For Work / Against Work
Debates on the centrality of work

"“Living in a Holy City Is Work”: God’s Work as the Work of Urban Place"

by Shani, Noga; Aharon-Gutman, Meirav (2017)


This article tackles a gap in our understanding of holy cities by proposing an approach that accommodates both the centrality of these cities in a religious sense and their socioeconomic peripherality from state-capitalist system perspective. Through the combined use of urban survey and ethnographic fieldwork in the case of the holy city of Safed, this article understands “center” and “periphery” not as dichotomous notions but as relational concepts that are mutually constitutive by Avodat Hamakom, a Hebrew-language concept with a double meaning that turns on the two different meanings of the word Makom—that of “place” and one of the many names for God in the Jewish tradition. So the performance of “God’s work” is the work of urban place. Avodat Hamakom strengthens the city as a religious center and simultaneously limits the ability of individuals to enter the labor market, so it brings the city to be a peripheral city in the socioeconomic sense. Adopting a critical way of thinking, this article aims to enrich our understanding of the notion of “work” and its dialectical impact on the construction of urban space.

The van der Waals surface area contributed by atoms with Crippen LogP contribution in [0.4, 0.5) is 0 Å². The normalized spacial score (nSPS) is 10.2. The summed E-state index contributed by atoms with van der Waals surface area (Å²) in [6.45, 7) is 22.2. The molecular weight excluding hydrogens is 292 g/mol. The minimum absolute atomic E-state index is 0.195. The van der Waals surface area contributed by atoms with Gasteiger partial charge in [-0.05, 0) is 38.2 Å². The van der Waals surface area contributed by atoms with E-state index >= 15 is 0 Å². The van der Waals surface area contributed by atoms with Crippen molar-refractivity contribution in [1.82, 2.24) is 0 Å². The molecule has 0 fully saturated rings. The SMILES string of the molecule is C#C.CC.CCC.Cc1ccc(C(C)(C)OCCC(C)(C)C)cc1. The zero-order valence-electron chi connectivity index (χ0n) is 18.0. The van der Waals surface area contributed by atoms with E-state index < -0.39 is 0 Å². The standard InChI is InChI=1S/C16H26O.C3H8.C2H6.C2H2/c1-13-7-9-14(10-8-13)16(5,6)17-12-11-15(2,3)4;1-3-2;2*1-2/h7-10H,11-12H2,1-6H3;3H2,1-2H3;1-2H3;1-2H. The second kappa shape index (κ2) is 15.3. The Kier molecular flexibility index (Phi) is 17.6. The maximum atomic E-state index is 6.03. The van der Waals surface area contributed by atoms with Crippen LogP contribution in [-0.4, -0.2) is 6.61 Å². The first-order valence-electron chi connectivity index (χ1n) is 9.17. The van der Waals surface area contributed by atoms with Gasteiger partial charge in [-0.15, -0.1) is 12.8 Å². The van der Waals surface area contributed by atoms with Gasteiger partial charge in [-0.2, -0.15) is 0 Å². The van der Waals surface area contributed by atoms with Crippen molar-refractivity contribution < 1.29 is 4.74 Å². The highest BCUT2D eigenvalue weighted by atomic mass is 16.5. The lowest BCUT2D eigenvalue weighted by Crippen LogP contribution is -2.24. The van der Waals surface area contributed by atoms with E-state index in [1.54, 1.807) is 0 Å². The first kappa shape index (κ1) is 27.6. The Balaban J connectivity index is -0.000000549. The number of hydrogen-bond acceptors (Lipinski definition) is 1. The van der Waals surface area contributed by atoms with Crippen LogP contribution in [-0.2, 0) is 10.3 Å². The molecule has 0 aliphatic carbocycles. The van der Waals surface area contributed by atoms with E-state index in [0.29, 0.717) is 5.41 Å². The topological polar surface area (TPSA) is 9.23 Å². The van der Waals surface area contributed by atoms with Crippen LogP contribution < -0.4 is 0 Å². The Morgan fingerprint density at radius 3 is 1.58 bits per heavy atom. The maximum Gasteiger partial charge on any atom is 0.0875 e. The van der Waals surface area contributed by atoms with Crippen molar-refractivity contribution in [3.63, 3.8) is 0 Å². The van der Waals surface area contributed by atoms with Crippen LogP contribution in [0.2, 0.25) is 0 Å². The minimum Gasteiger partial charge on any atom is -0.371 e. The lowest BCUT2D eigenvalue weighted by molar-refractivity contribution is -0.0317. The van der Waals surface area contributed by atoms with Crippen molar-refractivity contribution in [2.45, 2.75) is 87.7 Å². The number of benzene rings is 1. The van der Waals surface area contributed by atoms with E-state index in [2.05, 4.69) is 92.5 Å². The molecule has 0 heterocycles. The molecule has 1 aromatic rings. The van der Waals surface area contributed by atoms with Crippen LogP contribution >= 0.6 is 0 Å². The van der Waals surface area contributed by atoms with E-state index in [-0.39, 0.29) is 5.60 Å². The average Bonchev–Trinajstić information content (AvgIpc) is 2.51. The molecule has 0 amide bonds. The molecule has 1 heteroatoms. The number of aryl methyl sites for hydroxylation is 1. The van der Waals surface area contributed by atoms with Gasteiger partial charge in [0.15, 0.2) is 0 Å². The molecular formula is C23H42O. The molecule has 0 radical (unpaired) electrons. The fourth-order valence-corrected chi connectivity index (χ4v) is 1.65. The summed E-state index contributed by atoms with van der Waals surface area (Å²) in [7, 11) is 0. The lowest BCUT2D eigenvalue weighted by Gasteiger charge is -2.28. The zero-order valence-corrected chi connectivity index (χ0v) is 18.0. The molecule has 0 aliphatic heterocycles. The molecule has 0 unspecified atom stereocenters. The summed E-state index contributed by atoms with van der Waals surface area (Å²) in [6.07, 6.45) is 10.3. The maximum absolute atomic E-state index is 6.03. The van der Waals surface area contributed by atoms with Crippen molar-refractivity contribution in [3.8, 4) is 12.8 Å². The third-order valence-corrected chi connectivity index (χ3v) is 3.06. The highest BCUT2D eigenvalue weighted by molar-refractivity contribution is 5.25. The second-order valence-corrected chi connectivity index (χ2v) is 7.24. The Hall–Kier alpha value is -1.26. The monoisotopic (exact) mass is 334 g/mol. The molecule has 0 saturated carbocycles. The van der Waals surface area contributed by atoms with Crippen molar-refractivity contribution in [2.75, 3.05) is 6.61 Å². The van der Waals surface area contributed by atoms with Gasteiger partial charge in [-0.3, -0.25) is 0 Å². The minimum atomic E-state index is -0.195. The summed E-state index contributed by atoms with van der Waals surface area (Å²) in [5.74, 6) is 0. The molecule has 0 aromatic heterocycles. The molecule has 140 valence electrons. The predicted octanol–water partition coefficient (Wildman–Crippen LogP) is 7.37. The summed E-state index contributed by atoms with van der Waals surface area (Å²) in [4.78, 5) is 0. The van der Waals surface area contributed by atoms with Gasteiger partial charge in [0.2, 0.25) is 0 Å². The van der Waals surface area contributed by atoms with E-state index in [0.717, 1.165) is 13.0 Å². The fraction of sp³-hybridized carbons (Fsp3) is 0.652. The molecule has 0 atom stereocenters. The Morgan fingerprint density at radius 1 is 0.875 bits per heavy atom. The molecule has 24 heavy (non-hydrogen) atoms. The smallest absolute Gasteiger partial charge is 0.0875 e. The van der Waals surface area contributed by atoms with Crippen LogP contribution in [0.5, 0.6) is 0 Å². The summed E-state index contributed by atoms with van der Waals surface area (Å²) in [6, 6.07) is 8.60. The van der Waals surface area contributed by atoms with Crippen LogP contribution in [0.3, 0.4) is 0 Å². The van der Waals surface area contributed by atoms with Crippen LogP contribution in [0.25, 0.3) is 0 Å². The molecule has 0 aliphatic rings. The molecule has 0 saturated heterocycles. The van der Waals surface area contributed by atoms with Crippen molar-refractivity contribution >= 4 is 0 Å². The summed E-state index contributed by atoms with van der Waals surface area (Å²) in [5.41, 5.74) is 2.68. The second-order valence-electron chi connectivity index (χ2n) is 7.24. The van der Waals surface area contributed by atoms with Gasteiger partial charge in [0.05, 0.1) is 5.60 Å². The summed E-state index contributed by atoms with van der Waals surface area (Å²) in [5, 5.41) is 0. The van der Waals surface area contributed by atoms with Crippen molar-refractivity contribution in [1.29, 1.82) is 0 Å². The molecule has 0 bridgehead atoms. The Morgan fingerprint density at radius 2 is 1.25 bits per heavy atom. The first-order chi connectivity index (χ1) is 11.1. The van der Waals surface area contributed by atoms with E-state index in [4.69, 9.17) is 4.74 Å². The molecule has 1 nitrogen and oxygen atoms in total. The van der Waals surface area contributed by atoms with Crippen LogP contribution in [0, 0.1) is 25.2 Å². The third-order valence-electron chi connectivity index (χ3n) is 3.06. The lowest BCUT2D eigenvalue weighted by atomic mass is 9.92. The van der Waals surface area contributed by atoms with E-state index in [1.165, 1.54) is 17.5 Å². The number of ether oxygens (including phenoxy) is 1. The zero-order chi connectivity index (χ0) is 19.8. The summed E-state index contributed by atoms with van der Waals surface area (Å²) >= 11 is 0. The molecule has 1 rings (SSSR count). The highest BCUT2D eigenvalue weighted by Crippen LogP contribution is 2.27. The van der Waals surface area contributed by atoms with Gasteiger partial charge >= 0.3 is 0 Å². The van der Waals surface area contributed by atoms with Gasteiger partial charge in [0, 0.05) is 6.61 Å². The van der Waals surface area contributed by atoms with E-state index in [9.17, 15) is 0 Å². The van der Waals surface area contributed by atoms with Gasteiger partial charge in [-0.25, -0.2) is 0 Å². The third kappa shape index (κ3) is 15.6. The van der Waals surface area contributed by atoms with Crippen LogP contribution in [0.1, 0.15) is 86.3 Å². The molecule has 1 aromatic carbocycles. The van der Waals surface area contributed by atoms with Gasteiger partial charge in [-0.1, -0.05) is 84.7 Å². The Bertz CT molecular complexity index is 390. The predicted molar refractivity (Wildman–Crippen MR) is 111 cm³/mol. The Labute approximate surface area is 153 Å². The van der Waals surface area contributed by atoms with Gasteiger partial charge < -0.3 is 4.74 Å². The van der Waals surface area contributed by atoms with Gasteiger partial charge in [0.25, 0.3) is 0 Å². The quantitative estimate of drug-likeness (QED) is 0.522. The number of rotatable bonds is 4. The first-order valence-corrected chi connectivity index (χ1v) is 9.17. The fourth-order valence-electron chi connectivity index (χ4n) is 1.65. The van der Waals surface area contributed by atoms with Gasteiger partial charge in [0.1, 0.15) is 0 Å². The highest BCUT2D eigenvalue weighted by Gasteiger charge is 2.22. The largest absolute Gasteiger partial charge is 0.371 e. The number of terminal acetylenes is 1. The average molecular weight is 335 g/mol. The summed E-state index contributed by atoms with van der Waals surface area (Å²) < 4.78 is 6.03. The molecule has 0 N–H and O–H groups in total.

Key Passage

A Breslov Hasidic woman who was raised and educated according to a secular worldview, related her own inner dissonance regarding the issue of work that remains with her, despite her many years in the community: For me, one of the most important reasons to not move here at the time was the question of how I would live . . . I used to think that religious people were parasites and that those who worked could be considered human beings, I was accustomed to always working and studying, I was [economically] well situated and lacked nothing. As it is written: Torah and work; you can’t live without work, but the Torah comes first. (personal communication, February 9, 2014)On the one hand, she still assigns importance to work as a means of livelihood and is concerned about economic lack. On the other hand, as an ultraorthodox woman, she believes not only that work is in the hands of God but that studying Torah is working.  (p.463)


Urban Ethnography, Theology, Gods Work, Socioeconomics


Religious Views on Work

Links to Reference



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